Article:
Daily Archives: 16/03/2013
The birthplace of Marvin Pentz Gay Jr. was in the capitol city of Washington D.C. Before Gay was singing Soul, Funk, Disco and R&B he started in his fathers church at a young age singing, drumming and playing the piano. This is where music first touches Gay’s life. While Marvin was in high school he got his first taste of secular music singing in rhythm and blues and doo-wop groups. In 1960 Gaye signed with Motown and soon after that he became a session drummer for the Miracles, the Marvelettes, the Supremes, and little Stevie Wonder.
His first debut album The Soulful Moods Of Marvin Gaye gave him the chance to incorporate his inspired interest of jazz with Motown’s own desire of R&B music. This lead to Gaye’s first released single “Let You Conscience Be Your Guide.” Both album and single wasn’t commercially successful until 1962 “Stubborn Kind Of Fellow,” leading to Gaye’s first minor hit single. “Hitch Hike,” “Pride And Joy,” “Baby Don’t You Do It” and “How Sweet It Is (To be loved by You)” are songs of Gaye’s successful music abilities.
His duet later with Tammi Terrell also brought huge hits such as “Ain’t No Mountain High Enough,” “Ain’t Nothing Like The Real Thing and “You’re All I Need to Get By.” This duet soon ended in 1970 when Tammi Terrell succumbed a brain tumor leading Marvin Gaye into a period of depression. After the returning of his depression this lead Gaye to create an album that he had never done before incorporating jazz and funk, while talking about the world’s social and political issues in just saying three words: What’s Going On.
During the time of “What’s Going On” on a worldwide view point the Vietnam War was up and away. Marvin Gaye’s brother, Frankie Gaye had survived three-years of serving his country in Vietnam. After hearing the stories of his younger brother’s experience in the war Marvin had some idea of the lyrical content of the song “What’s Going On” but not all until he experience his own war that was happening within his friendly neighborhood of the United States of America.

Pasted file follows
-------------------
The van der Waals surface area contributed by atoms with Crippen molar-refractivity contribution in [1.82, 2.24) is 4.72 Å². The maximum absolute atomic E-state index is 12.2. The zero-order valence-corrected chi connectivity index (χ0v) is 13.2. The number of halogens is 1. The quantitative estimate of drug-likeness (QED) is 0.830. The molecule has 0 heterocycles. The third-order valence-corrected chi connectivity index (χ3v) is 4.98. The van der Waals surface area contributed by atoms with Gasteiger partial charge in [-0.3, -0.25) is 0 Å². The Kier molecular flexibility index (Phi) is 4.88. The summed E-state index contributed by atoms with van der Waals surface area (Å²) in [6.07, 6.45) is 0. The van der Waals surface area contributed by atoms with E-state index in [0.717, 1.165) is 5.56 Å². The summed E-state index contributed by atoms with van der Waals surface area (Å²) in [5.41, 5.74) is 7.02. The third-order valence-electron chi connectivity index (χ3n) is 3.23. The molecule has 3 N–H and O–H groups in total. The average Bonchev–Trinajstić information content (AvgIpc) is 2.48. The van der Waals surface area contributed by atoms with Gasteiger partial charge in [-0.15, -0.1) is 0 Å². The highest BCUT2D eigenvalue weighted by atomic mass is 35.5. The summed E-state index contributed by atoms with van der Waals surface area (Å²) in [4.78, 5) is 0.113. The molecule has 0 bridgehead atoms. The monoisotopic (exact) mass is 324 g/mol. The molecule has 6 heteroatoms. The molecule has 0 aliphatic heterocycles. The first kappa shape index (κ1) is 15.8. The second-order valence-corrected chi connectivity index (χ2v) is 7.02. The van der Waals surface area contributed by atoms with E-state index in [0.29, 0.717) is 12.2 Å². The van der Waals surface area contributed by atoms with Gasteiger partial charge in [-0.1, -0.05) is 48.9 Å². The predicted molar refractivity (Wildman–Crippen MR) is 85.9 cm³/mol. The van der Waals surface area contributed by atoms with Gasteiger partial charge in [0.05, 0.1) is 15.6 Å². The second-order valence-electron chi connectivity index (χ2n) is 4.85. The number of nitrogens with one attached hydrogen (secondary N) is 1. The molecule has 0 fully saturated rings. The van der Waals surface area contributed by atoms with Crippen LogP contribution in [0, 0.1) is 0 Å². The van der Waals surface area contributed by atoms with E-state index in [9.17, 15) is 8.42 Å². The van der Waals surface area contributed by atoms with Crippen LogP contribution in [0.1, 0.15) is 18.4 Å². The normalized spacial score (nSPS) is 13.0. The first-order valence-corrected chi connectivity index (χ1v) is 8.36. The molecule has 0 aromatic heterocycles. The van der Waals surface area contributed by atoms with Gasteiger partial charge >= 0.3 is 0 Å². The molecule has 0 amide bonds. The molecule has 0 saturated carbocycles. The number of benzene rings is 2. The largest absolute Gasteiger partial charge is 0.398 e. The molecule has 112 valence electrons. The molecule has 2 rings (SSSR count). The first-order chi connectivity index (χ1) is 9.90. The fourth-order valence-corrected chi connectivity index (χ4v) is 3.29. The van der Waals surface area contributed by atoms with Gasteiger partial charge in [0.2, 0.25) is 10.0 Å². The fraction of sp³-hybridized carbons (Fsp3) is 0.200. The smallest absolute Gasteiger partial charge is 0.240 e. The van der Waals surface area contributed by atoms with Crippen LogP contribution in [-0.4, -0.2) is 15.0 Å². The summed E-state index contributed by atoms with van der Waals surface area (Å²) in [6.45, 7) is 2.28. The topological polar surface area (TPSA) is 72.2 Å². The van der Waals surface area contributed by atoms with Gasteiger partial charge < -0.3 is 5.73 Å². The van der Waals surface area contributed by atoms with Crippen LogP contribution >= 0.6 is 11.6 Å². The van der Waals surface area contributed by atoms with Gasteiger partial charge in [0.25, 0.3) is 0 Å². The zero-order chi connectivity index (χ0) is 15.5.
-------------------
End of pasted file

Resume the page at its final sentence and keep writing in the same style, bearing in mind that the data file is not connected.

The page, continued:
During the late 60s through the early 70s it was a tidal wave of chaos happening within the different states. The assassinations of Martin Luther King Jr. and (Bobby) Robert Kennedy shook Marvin to the core. Violence in the streets of Detroit of the 1967 race riot, Chicago during the Democratic National Convention of `68, and the Kent State University in 1970 was all palling up as insanity in Marvin’s and everyone else’s lives. Things wasn’t getting better with the moon landing but just making Gaye more depressing. Even with all of the chaos going on Gaye started to write lyrics that reach the souls of the people across the glob.
Renaldo “Obie” Benson a member from the Four Tops came up with the song idea of “What’s Going On” from a tour stop in San Francisco. With the image of him seeing all the kids with long hair being beaten by the cops while they weren’t bothering anybody was a horrifying view that lead Benson to wonder what the “fuck” was going on. The help of lyricist Al Cleveland Benson started creating a song that addressed the issues that was seen on that indescribable day. With the thought of it being a protest song Benson struggled to find an artist that would want to sing his song that he thought was a song about love and understanding. He just wanted to know what was going on.
With Marvin Gaye in fates mind Benson know that he was a perfect candidate for his protest/love song because Benson knew that Gaye already felt that he was a rebel and a spiritual person. With the help of Benson wife, Gaye accepted Bensons’ deal of letting him have a percentage to the song “What’s Going On” if Gaye would sing it. For Renaldo giving Gaye this song it would change black music, as they knew it.
When Berry Gordy first heard that the songs on the album were protest songs Gordy thought it would mess up Gaye’s career because he was the hottest artist out singing great love songs and was a big sex symbol of the `60s and `70s. Berry Gordy refused to release the album and called it “the worst album ever heard in my life.” So Marvin told Gordy until you come to your senses and release What’s Going On, he would sing nothing more for the company. When released in January 1971 it rapidly hit number-one on the R&B charts and stayed there for five weeks. With the song success Gordy gave Gaye the ultimatum of completing the album by the end of March so Marvin spent ten days recording the album What’s Going On. The album then came out in May after Gaye remixed the album in Hollywood.
One of Gaye’s visions for the album What’s Going On was making sure people never heard an album like this one before, so he stayed away from the standard Motown beat. To make this song different Gaye brought in the best such as veteran big band drummer Chest Forest, Percussionist Jack Ashford on tambourine, Eddie Brown on bongos and congas, Earl Derouen on congas and Jack Brokensha on vibes and assorted percussive toys. This was Marvin’s first self-produced single, which had two accident recordings, therefore making the album famous for at that time. During the opener of the song the alto sax was played by Eli Fontaine. This was unique because Fontaine was just warming up and then he signaled for a take but Gaye told him to go home due to that they already had what they needed. By Fontaine being confused he told Gay that he was goofing around but Marvin replied,
“You goof exquisitely. Thank you.”